My other main problem is that there really isn’t any need to trade Peavy unless they think the team is one of the worst in baseball. Without some unlucky injuries to Cameron and Bradley, the Padres would have been the favorites going into the playoffs last year. So in the space of one year, they’ve gone from there to a team that can’t compete in the worst division in baseball. That’s quite a dropoff.

    Obviously, the front office must think that the team’s true talent level is the 2008 team, not the 2004-2007 team. If true, then shouldn’t there be more changes than just trading Peavy? Shouldn’t A-Gon, Chris Young, Heath Bell, Kouz or Headley, and any other player with current value be traded as well? If you are going to rebuild, do it for real, not some half-ass way.

  7. 7: Peavy is not going anywhere. I’m sure the Padres got offers for him every season. The difference is this off-season follows a terrible 2008 season.

  8. #7@Schlom:

    The main problem is that shopping Peavy so openly, they’ve pretty much ensured that they have to trade him.

    Help me connect the dots here. How does “they have to trade him” logically follow from “shopping Peavy so openly”? I’m missing a step or two.

    Shouldn’t A-Gon, Chris Young, Heath Bell, Kouz or Headley, and any other player with current value be traded as well?

    Shopped? Probably. Traded? Only if the future contribution of players received is likely to meet or exceed that of the players given.

  9. #8@Didi: I’ll take that bet. The team has laid a lot of groundwork in the last two weeks – preparing the fans, looking into partners, now pushing the onus for the whole thing onto Jake because he hasn’t invoked his no-trade clause, as if the team didn’t broach the subject with him.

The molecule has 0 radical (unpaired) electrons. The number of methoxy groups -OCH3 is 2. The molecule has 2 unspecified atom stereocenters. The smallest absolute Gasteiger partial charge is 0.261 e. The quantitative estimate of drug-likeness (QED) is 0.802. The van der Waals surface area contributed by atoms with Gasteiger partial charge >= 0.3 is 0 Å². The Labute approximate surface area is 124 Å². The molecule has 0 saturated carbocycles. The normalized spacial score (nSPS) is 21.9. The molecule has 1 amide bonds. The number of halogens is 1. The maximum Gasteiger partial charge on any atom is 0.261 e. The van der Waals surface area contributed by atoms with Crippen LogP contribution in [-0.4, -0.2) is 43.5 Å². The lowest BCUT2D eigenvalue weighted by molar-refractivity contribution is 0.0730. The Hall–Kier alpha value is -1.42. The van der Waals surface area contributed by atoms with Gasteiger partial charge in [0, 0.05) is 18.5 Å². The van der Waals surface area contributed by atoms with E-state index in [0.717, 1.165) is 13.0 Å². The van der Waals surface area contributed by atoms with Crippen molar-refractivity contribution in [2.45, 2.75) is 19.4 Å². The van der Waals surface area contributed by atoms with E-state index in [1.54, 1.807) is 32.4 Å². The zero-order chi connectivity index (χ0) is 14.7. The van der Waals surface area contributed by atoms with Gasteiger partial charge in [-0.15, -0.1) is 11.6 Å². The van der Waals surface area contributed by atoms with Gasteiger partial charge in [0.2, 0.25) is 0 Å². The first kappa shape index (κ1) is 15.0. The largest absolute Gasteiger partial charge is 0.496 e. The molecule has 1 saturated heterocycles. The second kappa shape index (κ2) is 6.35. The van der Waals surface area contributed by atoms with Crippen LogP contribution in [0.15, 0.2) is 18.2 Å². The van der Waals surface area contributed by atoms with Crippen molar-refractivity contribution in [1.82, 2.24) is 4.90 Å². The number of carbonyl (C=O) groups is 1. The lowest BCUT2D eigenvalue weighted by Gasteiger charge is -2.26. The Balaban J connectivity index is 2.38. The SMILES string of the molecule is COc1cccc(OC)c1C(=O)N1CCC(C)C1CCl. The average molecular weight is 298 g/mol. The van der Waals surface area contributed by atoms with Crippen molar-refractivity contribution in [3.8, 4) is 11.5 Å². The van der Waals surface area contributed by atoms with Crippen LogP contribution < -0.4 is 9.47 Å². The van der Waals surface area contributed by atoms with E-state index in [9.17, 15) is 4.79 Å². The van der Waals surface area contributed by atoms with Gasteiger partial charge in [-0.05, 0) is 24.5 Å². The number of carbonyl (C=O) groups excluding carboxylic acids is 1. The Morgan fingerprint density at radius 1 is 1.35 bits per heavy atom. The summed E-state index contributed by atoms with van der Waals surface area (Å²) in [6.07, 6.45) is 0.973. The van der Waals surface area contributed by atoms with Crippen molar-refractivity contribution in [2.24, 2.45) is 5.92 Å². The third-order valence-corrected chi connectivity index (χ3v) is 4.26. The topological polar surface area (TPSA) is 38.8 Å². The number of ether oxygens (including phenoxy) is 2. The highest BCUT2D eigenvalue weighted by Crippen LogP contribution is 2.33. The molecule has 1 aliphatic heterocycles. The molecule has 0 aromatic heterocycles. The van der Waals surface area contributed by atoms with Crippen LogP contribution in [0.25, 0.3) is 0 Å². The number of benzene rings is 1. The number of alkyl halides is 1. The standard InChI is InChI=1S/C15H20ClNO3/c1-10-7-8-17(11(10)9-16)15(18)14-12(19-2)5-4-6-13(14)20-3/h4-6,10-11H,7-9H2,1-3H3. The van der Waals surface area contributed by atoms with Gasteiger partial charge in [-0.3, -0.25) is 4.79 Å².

I’m no Vegas oddsmaker, but I’d put the chances of Peavy being our Opening Day starter in 2009 at 1 in 5. And I’m much less upset about trading Peavy, as a single act, than I’m worried that what this move means about The Padre System. The best possible cause of a Peavy trade is a budget crunch, because that means that things well beyond the front office’s control made it happen. Their plan could have been right given conditions X, Y, and Z, but if the conditions are now different, then the plan has to change. That’s not great news, but it happens. It’s happening to people all over the country right now.

    On the other hand, if they’re trading Jake because they now think that their earlier projections were dead wrong….how much faith should we have that their future projections will be any better?

  10. #9@Geoff Young: The “contributions” are constrained by time, though. Let’s say the Yankees are willing to move Phil Hughes and Ian Kennedy for Agon. Over the course of their careers, Agon’s likely to be more valuable than both of them put together. If AGon hits like he has for the next 10 years, he’s a borderline Hall of Famer. But Agon’s only a Padre until 2011 for sure, and he plays the most easily replaceable position on the diamond. Hughes and Kennedy would be Padre properties until 2015.

  11. #11@Tom Waits: Absolutely. I should have made that explicit in my previous post.

  12. I don’t want to play too dumb, but I’m not even sure I understand the concept of rebuilding.

    For many teams, it seems to mean getting rid of every good player and/or players who make $5 mil or more a season. In many cases, teams are trying to be cheap and spinning it as “rebuilding.”

    I understand the concept of no player being untouchable, but that sounds a little like hyperbole in this case.

    Peavy is a bargain at his salary. He is a top-flight pitcher. With Peavy and Gonzalez — the Padres two best players — being such bargains and locked up for a few years, it shouldn’t be that hard to build around them. It’s not Peavy’s fault that the Padres signed Edmonds, ignored the problems at the No. 4 and 5 spots in the rotation, failed to build its usual excellent bullpen and on and on.

    (Oh, and Giles is one of the best bargains in the game.)

    Let’s say there’s a guy. Any guy. He loses his job. His dog dies. He gets in a car wreck, suffering minor injuries.

    He has one thing going for him though: A great wife. But he dumps her in an effort to scrap everything and “rebuild.”

    I don’t know how much of what I’m saying applies secifically to the Padres and Peavy, but I’m tired of hearing “rebuilding” — not just with the Padres but in general. It doesn’t mean anything. It’s just a sports cliche.